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SERVANT LEADERSHIP, LEARN FROM THE BEST

By Lameck Otim

Position of leadership is what man strives to attain, which starts on the kindergarten playground. In child’s play, leadership presents privileges of deciding what game to be played and the team memberships. Later in life, scuffles for leadership take place in business and corporate corridors.  Here, the stakes are higher and the wounds deeper and lasting. Business leadership comes with several treats, most importantly power, which, if not well harnessed, is destructive to both the leader and the business.

As in all communities, the Apostles of Jesus jostled for leadership, debating among themselves on who would be the greatest. Jesus, perceiving the thought of their heart, instructed them in true leadership, saying “for he who is least among you all will be greatest”. Jesus further stressed the importance of this message while ending His ministry by washing the feet of His disciples (a job that was reserved for the least of the slaves in a household). While performing this act, Jesus was not partial to Judas, who He knew would betray Him, nor Peter, who would deny Him three times.

This style of leadership taught by Jesus is popularly coined as Servant Leadership by Robert K Greenlaugh, the great proponent of this leadership style (www.greenleaf.org). Greenlaugh explains the servant leadership approach as the servant first, it begins with the natural feeling that one wants to serve first. He further explains that this style of leadership enriches lives of individuals, builds better organizations, and ultimately creates a more just and caring world.

Servant leadership is contrary to the more common authoritarian style practiced today.  This is because the expectation of business leaders today is that they are expert and have to be in full control. This leadership belief tends to draw leaders into being controlling, which in turn cultivates fear in the organization. These leaders are also regrettably inclined to be continually drained as they direct all facets of the organization; in the process pushing employees into rebellion or indifference.

In the servant leadership practiced by Jesus, we see that He preferred to trust in His disciples. You see, this acted out when during one of His preaching crusades the disciples asked Jesus to send the five thousand men congregation to the surrounding villages to get something to eat. Jesus’s response to this was “You give them something to eat”. This reaction must have challenged His men to limits of faith that caused them to be part the miraculous feeding of the congregation from five loaves of bread and two fishes.

Jesus further showed trust in His disciples when He gave them power to perform supernatural deeds and then sent them into the cities with a simple set of instructions and no provisions. Similarly when God gave instructions to Moses to build the tabernacle, He spoke of the team saying “I have put wisdom in the hearts of all the gifted artisans that they may make all that I have commanded you”. Moses was therefore obliged to depend not in his oversight but the potential of the artisans to get the job done.

In a Harvard Business review article of June 27 2014 titled; Proven ways to earn your employees trust, Carolyn O’Hara writes that “When Employees feel empowered to succeed and believe that the goals of the company are defined with their own, they will work harder and smarter. For managers, this means delegating tasks and granting as much autonomy as possible, while also making it clear what your expectations are and how performance will be measured. People will trust you if you trust them.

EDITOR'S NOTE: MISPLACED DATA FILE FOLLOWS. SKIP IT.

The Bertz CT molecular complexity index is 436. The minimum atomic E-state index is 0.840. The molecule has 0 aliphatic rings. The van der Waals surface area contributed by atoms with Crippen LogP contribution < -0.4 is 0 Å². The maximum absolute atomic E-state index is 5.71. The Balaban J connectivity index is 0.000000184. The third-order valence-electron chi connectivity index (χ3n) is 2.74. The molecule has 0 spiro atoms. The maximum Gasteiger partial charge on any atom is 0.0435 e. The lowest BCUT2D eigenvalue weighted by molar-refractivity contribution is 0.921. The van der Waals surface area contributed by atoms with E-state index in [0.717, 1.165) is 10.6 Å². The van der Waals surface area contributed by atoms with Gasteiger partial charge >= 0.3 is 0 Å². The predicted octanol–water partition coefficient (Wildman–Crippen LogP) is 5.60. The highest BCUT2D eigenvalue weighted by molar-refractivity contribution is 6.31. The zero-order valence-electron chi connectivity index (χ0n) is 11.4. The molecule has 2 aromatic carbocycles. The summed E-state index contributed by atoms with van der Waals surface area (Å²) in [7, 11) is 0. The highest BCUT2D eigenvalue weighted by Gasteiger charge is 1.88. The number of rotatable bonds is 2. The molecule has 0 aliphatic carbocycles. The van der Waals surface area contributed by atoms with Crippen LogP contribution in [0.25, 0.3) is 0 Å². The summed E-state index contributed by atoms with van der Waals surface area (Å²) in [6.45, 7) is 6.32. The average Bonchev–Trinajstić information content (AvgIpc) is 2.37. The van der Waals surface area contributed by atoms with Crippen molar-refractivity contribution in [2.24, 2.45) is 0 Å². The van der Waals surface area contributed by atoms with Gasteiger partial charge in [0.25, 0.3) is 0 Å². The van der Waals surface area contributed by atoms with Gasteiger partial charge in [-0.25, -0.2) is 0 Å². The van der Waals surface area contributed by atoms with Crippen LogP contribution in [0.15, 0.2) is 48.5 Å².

Clearly, fulfillment in an organization comes from adopting the leadership style taught by the best, Jesus Christ. He still leads His Church today after 2,000 years during which period it has survived innumerable attempted take overs, unfair competition, destructive legislation, member walk – outs, changes in buyer preferences etc. If the Bible is the book of truth and our Lord Jesus Christ, the Word, then it is evident that Servant Leadership is undoubtedly the style to be adopted for lasting success in all areas of family, business and Government.

 

AUTHOR BIO

Lameck Otim is from Uganda, Africa.  After a train smash encounter with Christ that threw a tail spin a 17 year Corporate banking career, he turned to writing in an attempt to reach out to peers and friends for Christ. It is in his writing that Lameck found purpose, sharing the life changing truths of the Word of God, mostly drawn from my his own experiences in the salvation journey, family and workplace.

Lameck has been married for 14 years and has 4 children (between one and 11 years old). Being a Christian has enabled him to find such fulfillment in family that he never thought was possible.

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Copyright 2016 Faith Filled Family

About Lameck Otim

Lameck is from Uganda. After a train smash encounter with Christ that threw to a tail spin a 17 year banking career, he turned to writing in an attempt to reach many for Christ. It is in writing that he has found purpose sharing the life changing truths of the Word of God, drawn from his own experiences in the salvation journey, family and the workplace.
Lameck shares a weekly messages titled “Walking in Christ” on https://wordpresscom4103.wordpress.com

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2 comments

  1. Glory to God. It is clear that servant leadership is definately not practised even in the body of Christ.

    While I am pointing to the body of Christ I have four fingers pointing to me so I will start practising that leadership style.

    Thanks